FIG. 7 illustrates a transmission method where link adaptation is applied. In FIG. 7, the transmitter 300 is switching between different modulation schemes to compensate for varying link performance. As the link performance degrades, a more robust modulation scheme is applied. Conversely, as the link performance improves, a less robust, higher data rate, modulation scheme is applied. The transmitter 300 inserts appropriate midambles corresponding to the current modulation scheme used. The receiver 310 may inform the transmitter 300 of the link performance via a return channel. The transmitter 300 determines based on the link performance whether a different modulation scheme should be applied to subsequent payloads to maintain a predetermined link quality level while maximizing the data rate. The receiver 310 may also inform the transmitter 300 via a return channel whether the channel is time dispersive such that a training sequence is required. The transmitter 300 determines whether to insert a training sequence based on the feedback provided by the receiver. Alternatively, the transmitter 300 may determine whether to insert a training sequence based on the modulation scheme being applied to the payload. When a robust modulation scheme, i.e., BPSK, is applied to the payload, the transmitter 300 may omit the training sequence.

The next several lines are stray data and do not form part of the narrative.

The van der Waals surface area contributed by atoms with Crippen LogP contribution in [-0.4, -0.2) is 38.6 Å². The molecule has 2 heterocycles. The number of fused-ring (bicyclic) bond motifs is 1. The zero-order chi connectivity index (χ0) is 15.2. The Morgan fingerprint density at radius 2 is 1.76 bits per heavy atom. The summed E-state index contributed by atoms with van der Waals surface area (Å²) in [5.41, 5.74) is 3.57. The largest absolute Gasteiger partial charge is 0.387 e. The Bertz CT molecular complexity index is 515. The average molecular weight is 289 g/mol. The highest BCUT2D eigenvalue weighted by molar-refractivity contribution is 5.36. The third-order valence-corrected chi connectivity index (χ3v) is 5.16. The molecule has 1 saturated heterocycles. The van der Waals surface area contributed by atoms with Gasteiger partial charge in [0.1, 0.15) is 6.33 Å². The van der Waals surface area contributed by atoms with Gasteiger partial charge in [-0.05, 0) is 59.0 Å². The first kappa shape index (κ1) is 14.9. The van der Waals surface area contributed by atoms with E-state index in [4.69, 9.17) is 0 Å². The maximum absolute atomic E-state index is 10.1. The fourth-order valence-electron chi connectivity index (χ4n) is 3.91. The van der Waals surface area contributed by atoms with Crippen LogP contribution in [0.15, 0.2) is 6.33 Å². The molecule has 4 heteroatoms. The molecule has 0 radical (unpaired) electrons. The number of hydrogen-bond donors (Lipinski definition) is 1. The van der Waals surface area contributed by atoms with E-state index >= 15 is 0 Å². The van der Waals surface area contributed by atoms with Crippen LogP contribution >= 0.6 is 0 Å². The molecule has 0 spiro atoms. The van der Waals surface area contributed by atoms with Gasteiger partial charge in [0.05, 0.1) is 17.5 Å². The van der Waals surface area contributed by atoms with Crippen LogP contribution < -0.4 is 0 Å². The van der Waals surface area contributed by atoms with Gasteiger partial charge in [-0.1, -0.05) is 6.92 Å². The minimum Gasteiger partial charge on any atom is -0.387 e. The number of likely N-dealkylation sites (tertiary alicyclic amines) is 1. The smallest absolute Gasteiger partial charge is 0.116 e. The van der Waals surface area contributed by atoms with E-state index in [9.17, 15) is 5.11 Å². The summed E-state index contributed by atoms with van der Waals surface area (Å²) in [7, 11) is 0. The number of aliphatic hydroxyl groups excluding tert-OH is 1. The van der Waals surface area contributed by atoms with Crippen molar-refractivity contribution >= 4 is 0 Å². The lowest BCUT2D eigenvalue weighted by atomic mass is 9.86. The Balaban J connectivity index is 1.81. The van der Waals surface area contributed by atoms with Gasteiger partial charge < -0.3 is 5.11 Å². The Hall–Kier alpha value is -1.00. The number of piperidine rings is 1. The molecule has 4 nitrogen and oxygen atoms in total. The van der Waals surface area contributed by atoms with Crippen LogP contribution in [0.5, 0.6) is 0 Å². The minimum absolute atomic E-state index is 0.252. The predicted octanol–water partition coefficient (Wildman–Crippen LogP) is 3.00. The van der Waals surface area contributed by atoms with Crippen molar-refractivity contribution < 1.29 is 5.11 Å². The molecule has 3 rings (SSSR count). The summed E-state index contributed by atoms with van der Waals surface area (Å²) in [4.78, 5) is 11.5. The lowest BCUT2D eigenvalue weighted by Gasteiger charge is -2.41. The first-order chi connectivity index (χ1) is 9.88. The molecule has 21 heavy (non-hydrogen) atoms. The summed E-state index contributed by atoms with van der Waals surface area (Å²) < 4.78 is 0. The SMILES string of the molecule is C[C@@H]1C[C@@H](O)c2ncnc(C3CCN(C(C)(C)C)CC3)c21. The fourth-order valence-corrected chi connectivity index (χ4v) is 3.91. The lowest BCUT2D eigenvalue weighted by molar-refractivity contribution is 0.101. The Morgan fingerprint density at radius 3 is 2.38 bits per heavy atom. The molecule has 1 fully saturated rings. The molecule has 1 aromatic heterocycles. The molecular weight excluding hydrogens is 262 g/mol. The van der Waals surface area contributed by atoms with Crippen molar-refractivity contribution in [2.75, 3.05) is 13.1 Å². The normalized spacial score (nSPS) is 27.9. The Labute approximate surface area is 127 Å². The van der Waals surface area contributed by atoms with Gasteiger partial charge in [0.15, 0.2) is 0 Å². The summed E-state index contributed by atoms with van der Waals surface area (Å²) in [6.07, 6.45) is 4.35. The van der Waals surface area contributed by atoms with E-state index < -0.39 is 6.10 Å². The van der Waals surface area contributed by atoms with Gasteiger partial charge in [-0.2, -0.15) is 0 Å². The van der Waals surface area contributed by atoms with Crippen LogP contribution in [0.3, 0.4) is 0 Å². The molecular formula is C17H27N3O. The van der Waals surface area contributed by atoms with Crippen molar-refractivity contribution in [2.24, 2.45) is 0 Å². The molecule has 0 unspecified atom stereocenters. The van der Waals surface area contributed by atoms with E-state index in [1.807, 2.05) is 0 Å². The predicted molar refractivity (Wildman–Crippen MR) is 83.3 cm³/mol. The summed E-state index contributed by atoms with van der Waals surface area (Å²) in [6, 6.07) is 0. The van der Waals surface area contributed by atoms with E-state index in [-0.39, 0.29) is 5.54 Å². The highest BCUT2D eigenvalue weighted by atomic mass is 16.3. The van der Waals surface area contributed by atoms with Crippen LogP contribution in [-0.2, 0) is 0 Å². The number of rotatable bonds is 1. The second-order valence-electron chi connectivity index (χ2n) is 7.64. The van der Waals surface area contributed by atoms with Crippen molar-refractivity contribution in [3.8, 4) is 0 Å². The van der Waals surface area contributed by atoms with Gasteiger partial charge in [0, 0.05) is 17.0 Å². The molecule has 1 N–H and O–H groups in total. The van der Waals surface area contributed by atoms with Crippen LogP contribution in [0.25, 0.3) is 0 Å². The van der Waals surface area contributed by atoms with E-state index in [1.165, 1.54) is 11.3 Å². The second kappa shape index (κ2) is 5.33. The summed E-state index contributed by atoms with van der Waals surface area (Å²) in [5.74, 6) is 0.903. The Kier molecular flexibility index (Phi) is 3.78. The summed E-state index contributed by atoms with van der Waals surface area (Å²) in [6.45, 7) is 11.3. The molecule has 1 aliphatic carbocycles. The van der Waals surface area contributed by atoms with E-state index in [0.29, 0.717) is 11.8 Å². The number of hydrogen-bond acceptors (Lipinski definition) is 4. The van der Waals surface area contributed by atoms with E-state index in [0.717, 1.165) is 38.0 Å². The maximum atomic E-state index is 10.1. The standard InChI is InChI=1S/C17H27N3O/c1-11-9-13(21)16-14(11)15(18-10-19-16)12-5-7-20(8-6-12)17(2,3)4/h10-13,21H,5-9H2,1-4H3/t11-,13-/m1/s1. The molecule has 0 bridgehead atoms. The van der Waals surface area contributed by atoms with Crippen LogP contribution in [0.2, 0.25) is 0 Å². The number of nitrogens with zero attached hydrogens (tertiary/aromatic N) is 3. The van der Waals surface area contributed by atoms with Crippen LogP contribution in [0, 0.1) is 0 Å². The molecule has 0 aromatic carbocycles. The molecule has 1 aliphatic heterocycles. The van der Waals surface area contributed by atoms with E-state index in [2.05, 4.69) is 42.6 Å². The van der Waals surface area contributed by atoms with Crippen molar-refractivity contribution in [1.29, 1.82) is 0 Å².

As depicted in FIG. 7, the transmitter may transmit a first and second data packet 700, 710 with a BPSK modulation scheme applied to both the header and payload, thereby preempting the need for the transmitter 300 to insert a training sequence. The transmitter 300 may, to increase the data rate, begin transmitting data packets with a less robust modulation scheme applied to the payload, thereby providing higher data transfer rates. For example, a third data packet 720 has an 8-PSK modulation scheme applied to the midamble and payload. The transmitter 300 inserts a training sequence at a midamble of the data packet corresponding to 8-PSK. The transmitter 300 inserts one or more flags in the header to indicate that a training sequence is inserted and that an 8-PSK modulation scheme is applied to the midamble and payload. The receiver 310 demodulates the header to determine that a training sequence is inserted and selects a reference training sequence corresponding to the modulation scheme applied to the payload. Similarly, a fourth data packet 730 has a QAM modulation scheme applied to the midamble and payload. The transmitter 300 inserts a training sequence at a midamble of the data packet corresponding to QAM. The transmitter 300 inserts one or more flags in the header to indicate that a training sequence is inserted and that a QAM modulation scheme is applied to the midamble and payload. The receiver 310 demodulates the header to determine that a training sequence is inserted and selects a reference training sequence corresponding to the modulation scheme applied to the payload. In each case, the receiver 310 compares the received training sequence bit pattern to a reference training sequence bit pattern and generates one or more correction signals corresponding to the differences between the reference training signal and the received training sequence. The one or more correction signals may be used to adjust the parameters of the equalizer 320.